+ Protopresbyter Alban Barter
1927 – 2009
On Monday, 2nd February 2009, Protopresbyter Alban Barter, Priest Emeritus of the Orthodox Parish of Saint Barbara in Chester, reposed in the Lord.
As a student at Cambridge, Stanley Roy Barter studied law. Though this fitted him for a wide choice of professional opportunities he was led to become a district magistrate in Uganda. With his wife, Barbara, they settled into the sort of comfortable life open to colonial civil servants. All went well even after the end of colonial rule and the rise of Idi Amin, whom Roy Barter was to describe as a cultured and witty man; so long as you didn’t look at the contents of his refrigerator!
Roy rose to become Chief Magistrate during Amin’s rule, however, life became uncomfortable as the country destabilised and with five young children it was felt to be time to return to the UK and home was made in Ruthin in North Wales. Once back in Britain, Roy’s legal background drew him into the specialised world of the Coroner’s Court and he rose to become Chief Coroner for the City of Liverpool. There he would be responsible for ruling on many important and difficult cases, including the Jamie Bulger case and the Alder Hey Children’s Hospital body-parts scandal. He retired from active service some ten years ago.
Roy Barter was raised in the Church of England and his faith meant a great deal to him wherever he was and this faith brought a great deal of compassion into his rulings in the Coroner’s Court. At some point after his return to England, Roy and Barbara, herself a devout Roman Catholic, encountered Father Barnabas Burton, of blessed memory. This encounter led to a growing interest in Orthodox Christianity and they were to be seen frequently at the hermitage at New Mills. Inevitably, they sought to be received into the Orthodox Church and were duly Chrismated at the Hermitage. In 1984 Roy was ordained to the Holy Diaconate by the late Bishop Irenaeus in Birmingham and received the name Aristobulos.
By the middle of the 1980’s, it was clear that there was a growing interest in Orthodoxy amongst the local English and Welsh folk and Father Barnabas was encouraged to begin serving Divine Liturgy in Chester on a monthly basis ably assisted by Deacon Aristobulos in the redundant church dedicated to Saint Barnabas. The new community was dedicated to the honour of Saint Barbara the Great Martyr and the first Liturgy was celebrated on 15th December 1985. All this was a considerable strain on Deacon Aristobulos for he had to travel from his home in Ruthin to collect Father Barnabas at New Mills and take him all the way to Chester; and then undertake the reverse journey after the Liturgy – somewhat over 200 miles; such is the pioneering spirit of our Orthodox faithful. It was clear that this state of affairs could not continue for long and Deacon Aristobulos was presented to the then Archbishop Methodios for ordination to the priesthood. This took place on Palm Sunday 30th March 1986 at Agia Sophia in London and his name was changed back to Alban (his name at Chrismation).. Father Alban took full charge of the parish with the support of Archimandrite Barnabas. At the beginning of 1987 he was raised to the honour of the Protopresbyterate.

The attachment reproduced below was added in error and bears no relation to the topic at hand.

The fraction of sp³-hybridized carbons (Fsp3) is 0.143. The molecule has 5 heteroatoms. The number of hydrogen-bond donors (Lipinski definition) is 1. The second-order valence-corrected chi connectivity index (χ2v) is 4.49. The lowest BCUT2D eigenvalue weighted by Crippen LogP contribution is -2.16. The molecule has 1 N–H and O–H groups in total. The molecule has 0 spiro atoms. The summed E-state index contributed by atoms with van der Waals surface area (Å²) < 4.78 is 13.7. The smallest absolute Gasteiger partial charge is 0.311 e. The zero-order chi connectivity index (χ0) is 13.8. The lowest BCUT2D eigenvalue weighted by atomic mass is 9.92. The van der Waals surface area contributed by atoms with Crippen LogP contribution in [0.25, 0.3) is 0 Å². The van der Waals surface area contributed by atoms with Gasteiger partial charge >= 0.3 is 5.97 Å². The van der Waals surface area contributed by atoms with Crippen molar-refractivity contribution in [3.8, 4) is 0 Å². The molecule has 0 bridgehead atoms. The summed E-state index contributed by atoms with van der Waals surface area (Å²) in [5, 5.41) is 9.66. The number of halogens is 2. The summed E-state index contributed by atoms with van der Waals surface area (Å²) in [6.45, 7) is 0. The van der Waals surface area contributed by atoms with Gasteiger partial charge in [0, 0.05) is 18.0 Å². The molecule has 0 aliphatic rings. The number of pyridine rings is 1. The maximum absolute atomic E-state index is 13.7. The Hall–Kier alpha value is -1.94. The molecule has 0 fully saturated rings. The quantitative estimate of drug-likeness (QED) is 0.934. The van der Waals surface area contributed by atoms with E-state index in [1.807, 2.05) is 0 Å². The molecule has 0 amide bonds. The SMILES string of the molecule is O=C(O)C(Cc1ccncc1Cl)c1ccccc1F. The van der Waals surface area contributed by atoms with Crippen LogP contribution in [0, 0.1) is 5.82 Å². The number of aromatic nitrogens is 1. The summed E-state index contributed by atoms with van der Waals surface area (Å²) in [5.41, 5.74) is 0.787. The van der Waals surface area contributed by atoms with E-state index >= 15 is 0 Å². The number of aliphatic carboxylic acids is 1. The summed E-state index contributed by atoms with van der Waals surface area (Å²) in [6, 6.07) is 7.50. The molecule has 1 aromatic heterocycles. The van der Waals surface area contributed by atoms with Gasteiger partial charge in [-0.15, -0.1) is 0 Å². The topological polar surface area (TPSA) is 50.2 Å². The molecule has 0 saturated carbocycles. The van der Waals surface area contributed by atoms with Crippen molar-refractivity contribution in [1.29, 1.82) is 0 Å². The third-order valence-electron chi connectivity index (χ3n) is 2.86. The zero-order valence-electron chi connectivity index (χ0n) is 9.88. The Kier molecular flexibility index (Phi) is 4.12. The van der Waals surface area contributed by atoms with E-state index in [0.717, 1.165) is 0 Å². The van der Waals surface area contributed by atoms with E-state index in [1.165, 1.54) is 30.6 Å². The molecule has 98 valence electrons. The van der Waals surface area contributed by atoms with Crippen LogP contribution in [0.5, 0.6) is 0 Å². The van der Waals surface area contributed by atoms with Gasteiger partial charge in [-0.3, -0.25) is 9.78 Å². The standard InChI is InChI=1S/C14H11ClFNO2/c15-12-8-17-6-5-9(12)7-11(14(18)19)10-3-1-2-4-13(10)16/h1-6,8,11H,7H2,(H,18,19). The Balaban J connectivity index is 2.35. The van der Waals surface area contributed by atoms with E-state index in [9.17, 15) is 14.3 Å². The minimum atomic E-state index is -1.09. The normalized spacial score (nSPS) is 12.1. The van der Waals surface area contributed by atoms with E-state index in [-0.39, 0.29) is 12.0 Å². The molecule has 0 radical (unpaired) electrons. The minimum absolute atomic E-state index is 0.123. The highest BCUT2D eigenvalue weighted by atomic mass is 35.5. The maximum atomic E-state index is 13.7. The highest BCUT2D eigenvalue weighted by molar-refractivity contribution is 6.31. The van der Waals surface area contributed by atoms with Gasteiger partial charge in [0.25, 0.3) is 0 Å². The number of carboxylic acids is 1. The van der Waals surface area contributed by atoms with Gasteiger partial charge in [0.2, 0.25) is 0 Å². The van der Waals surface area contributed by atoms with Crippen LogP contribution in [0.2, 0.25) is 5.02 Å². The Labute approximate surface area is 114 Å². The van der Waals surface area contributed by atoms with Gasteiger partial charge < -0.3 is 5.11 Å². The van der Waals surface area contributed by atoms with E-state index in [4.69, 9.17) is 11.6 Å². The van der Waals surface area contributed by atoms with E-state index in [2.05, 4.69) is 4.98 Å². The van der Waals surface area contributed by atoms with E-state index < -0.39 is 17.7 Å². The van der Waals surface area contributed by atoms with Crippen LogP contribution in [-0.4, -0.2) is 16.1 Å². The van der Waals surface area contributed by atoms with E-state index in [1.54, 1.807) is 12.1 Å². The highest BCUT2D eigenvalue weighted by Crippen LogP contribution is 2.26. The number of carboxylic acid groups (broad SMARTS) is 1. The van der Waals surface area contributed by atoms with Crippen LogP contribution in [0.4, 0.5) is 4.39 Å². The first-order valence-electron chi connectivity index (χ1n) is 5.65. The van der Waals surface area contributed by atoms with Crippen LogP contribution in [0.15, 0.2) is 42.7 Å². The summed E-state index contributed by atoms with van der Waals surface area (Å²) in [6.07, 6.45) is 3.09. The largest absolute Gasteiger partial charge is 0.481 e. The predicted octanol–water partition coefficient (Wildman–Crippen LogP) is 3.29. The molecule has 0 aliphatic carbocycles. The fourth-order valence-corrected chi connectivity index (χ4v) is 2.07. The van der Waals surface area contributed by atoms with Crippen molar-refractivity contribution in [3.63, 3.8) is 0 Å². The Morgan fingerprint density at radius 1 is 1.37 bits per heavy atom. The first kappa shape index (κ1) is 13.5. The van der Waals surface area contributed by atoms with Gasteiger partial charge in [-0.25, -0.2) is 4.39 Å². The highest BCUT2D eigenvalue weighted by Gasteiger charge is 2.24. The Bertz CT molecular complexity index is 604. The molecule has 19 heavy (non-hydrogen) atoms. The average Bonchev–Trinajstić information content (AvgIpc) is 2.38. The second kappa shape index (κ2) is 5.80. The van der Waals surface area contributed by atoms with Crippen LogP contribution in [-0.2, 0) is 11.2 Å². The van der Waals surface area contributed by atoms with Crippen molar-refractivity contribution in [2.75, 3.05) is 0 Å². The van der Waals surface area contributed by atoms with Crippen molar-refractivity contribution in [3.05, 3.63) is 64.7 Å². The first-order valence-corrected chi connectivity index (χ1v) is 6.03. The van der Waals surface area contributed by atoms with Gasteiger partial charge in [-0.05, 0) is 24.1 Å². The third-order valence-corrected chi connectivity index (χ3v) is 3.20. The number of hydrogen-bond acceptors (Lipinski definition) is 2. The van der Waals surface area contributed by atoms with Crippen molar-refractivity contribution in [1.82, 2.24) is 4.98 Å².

The dilapidated state of Saint Barnabas Church led to the disused cemetery chapel in Handbridge being acquired for Orthodox worship and the parish settled in there in the June of 1987. In the meantime, Father Alban had been instrumental in supporting the new community developing in Shrewsbury and dedicated to the Holy Fathers of Nicea while also taking time to travel to Llanelli to give support to the Orthodox living in the surrounding area.
Following Presbytera Barbara’s death in 1997, Father Alban took a back seat in parish affairs, content to assist where necessary and it is clear that he never really recovered from the loss of his beloved Barbara. Father Pancratios assumed the role of parish priest while Father Alban came and went as he felt able. In his last years he lived quietly at home visiting family and friends as it pleased him and weather permitted, occasionally travelling to London to spend a few days at his club.
Father Alban was a Knight of the Orthodox Order of Hospitallers (GCOH) and was awarded the MBE in recognition of his work as a coroner.
He was present at the Divine Liturgy just before the Feast of the Nativity and spent Christmas with family. In the middle of January he took a fall on ice at his home and was admitted to Glan Clwyd Hospital where he developed pneumonia. There he seemed to be improving and looked fitter than he had for a long while. He was looking forward to going home, sadly, it was not to be for while in hospital he apparently suffered a series of mini strokes, possibly as a result of his fall. A few moments before his death, he was chatting with members of the nursing staff but slipped quietly away without any of the staff realising that he was gone.
A larger than life character, quick with a kind word to all he met, he will be greatly missed by family, friends and parishioners, and not least by this unworthy priest.
Protopresbyter Alban Barter departed to the Lord at around 5pm on the Feast of the Entry of Our Lord into the Temple. http://www.thyateira.org.uk/index.php?option=com_content&task=view&id=473&Itemid=5